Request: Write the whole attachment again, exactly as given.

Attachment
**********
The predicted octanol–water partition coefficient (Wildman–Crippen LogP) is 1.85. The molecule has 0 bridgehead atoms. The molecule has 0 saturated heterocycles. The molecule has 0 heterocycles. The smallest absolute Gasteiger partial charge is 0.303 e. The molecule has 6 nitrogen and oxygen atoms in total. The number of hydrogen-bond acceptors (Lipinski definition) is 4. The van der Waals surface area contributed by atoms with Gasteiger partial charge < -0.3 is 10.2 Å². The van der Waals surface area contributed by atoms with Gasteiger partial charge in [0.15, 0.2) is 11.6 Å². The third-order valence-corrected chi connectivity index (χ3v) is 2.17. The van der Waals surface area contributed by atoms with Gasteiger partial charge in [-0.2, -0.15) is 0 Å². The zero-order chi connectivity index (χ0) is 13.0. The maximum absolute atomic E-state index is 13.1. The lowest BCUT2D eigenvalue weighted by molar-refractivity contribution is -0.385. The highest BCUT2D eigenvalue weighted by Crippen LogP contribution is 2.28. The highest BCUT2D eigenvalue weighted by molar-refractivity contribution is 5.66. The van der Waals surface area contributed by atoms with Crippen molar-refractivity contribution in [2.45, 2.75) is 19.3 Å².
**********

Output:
The predicted octanol–water partition coefficient (Wildman–Crippen LogP) is 1.85. The molecule has 0 bridgehead atoms. The molecule has 0 saturated heterocycles. The molecule has 0 heterocycles. The smallest absolute Gasteiger partial charge is 0.303 e. The molecule has 6 nitrogen and oxygen atoms in total. The number of hydrogen-bond acceptors (Lipinski definition) is 4. The van der Waals surface area contributed by atoms with Gasteiger partial charge < -0.3 is 10.2 Å². The van der Waals surface area contributed by atoms with Gasteiger partial charge in [0.15, 0.2) is 11.6 Å². The third-order valence-corrected chi connectivity index (χ3v) is 2.17. The van der Waals surface area contributed by atoms with Gasteiger partial charge in [-0.2, -0.15) is 0 Å². The zero-order chi connectivity index (χ0) is 13.0. The maximum absolute atomic E-state index is 13.1. The lowest BCUT2D eigenvalue weighted by molar-refractivity contribution is -0.385. The highest BCUT2D eigenvalue weighted by Crippen LogP contribution is 2.28. The highest BCUT2D eigenvalue weighted by molar-refractivity contribution is 5.66. The van der Waals surface area contributed by atoms with Crippen molar-refractivity contribution in [2.45, 2.75) is 19.3 Å².